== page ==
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Re: CANFOR Logging Pics.
 
« Reply #10 on: Jan 23rd, 2005, 5:58pm »
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on Jan 14th, 2005, 12:05am, KVR Fan wrote:       (Click here for original message)
Also, rumour has it that an attempt to aquire Canfor's steam engine in Woss was made by the Kettle Valley steam operation people in Summerland.  Canfor rejected their offer and the steamer remains on the Island.  No word as to what Canfor is going to do with it yet.  I suspect they may still do some very limited action with it during summertime (employee family outings, etc).

 
The Kettle Valley Steam Railway (which I'm a member of) isn't the only group that's intersted or was interested in acquiring the #113. The Western Vancouver Island Industrial Heritage Society in Port Alberni is interested in obtaining it since it used to be Alberni Pacific #6. The Prince George Railway and Forestry Museum is also interested in obtaining it and the mueseum is supported by Canfor. Ross Rowland, who was trying to get Pacific Wilderness Railway going out of Victoria, was interested in it for use on the PWR. I've heard various rumours about the locomotive and the rumour that I've heard the most is that Canfor is willing to give it to a group that would operate it but the people that live in Woss don't want to give it up.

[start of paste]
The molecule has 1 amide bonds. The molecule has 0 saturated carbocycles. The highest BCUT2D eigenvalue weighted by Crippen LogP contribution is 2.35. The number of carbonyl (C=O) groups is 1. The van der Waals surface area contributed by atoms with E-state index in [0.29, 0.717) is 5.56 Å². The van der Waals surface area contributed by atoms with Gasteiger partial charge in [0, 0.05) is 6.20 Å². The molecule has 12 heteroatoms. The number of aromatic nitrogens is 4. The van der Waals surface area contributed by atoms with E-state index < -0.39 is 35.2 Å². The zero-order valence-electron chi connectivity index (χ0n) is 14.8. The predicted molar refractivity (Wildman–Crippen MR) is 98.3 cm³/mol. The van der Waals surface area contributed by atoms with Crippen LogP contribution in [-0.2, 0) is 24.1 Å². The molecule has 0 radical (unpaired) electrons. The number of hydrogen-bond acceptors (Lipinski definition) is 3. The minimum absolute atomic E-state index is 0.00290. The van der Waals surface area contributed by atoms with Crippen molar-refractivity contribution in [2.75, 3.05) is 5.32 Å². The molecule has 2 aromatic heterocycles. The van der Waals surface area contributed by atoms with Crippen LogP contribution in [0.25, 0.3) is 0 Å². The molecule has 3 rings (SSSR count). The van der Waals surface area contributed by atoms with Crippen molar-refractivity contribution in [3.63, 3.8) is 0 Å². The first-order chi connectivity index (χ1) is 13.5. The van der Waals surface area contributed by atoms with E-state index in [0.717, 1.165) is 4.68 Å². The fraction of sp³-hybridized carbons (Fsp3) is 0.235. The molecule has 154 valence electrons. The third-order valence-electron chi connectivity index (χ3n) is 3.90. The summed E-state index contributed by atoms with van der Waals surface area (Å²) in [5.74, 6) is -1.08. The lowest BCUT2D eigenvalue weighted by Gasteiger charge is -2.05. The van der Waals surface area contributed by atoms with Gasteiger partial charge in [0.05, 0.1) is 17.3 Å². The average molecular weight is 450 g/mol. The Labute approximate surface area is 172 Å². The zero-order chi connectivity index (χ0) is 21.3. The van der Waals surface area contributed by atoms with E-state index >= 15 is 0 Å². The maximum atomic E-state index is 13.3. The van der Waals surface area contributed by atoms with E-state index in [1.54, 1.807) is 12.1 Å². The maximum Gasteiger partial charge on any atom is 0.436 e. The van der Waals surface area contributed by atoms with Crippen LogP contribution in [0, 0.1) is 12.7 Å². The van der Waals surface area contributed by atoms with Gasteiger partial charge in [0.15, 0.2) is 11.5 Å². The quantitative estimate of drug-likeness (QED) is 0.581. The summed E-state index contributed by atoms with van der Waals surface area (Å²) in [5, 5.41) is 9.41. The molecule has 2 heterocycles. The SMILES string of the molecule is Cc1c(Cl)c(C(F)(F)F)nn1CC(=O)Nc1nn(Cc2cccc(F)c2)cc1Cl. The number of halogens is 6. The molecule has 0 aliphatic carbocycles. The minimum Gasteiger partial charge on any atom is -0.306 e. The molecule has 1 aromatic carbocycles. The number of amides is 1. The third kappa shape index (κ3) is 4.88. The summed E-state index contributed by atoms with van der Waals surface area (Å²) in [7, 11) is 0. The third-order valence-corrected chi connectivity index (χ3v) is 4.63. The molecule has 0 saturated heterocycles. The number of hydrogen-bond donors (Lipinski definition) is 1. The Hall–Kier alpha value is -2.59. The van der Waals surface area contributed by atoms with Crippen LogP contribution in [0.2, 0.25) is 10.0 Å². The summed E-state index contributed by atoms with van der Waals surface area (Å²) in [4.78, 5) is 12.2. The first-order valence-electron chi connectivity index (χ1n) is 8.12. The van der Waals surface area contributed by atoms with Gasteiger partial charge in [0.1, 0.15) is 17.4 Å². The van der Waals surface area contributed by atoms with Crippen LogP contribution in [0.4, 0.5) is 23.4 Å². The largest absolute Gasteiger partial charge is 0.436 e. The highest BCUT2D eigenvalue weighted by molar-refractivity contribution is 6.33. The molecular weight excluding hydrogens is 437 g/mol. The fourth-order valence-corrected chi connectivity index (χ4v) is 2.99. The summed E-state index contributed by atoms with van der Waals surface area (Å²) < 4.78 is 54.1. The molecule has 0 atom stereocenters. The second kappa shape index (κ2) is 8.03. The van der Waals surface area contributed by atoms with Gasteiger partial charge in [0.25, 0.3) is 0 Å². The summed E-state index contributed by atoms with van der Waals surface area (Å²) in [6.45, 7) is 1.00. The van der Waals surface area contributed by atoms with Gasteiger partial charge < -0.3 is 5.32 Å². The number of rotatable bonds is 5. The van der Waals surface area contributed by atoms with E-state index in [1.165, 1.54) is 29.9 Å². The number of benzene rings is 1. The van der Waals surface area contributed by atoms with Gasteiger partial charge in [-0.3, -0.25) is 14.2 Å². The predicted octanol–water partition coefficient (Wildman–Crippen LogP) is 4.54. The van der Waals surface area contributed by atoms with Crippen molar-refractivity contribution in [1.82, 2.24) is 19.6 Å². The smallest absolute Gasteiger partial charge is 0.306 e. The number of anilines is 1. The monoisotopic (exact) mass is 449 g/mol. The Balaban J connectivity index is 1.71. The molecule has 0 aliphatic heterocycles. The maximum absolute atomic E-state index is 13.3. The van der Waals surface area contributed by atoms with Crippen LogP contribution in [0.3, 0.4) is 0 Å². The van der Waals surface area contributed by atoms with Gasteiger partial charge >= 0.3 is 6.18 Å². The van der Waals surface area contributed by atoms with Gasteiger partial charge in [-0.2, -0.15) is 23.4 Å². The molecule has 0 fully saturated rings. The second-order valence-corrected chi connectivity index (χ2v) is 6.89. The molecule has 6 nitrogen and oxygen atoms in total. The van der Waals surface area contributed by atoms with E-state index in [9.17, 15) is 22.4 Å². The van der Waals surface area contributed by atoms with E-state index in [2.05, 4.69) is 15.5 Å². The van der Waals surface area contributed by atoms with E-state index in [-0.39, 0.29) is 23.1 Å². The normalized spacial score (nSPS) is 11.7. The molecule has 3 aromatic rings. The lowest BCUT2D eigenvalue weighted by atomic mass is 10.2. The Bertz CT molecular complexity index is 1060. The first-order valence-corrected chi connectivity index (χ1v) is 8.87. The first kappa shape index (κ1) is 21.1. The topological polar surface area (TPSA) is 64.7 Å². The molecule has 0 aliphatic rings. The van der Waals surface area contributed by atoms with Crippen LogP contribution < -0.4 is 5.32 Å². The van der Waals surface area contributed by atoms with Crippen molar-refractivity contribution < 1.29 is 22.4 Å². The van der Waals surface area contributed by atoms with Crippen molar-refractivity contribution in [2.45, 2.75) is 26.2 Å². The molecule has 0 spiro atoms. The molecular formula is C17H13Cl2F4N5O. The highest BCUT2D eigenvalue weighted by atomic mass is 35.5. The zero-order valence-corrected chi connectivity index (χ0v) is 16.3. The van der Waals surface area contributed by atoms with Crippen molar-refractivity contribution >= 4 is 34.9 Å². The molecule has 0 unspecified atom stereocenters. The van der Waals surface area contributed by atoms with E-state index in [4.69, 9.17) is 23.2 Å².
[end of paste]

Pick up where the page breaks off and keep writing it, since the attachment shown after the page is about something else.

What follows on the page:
I went to Woss this past August and couldn't believe the condition that it was in. I was there 5 years prior and I couldn't believe how much it deteriorated in those 5 years. It really made me mad so I decided that some action is necessary to save the engine. I've already made a presentation last September to the newly formed BC Council of Heritage Railway Socities (which I'm a founding member of) and everybody seemed keen on taking on the project of saving the engine. During my reading break (I'm a full time college student) in February I'll be putting a small website together with the photos that I took of #113. What really bugs me is, if the people of Woss like the engine so much, why don't they take proper care of it?
 
As for getting it operational for rides again, it will need some work for that to happen. Lagging would have to come off and the boiler would have to be inspected. I noticed that the wash plugs were still in place so who knows how much water was sitting in the boiler for the last 10 years that it's been out of service.


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Roman
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Cody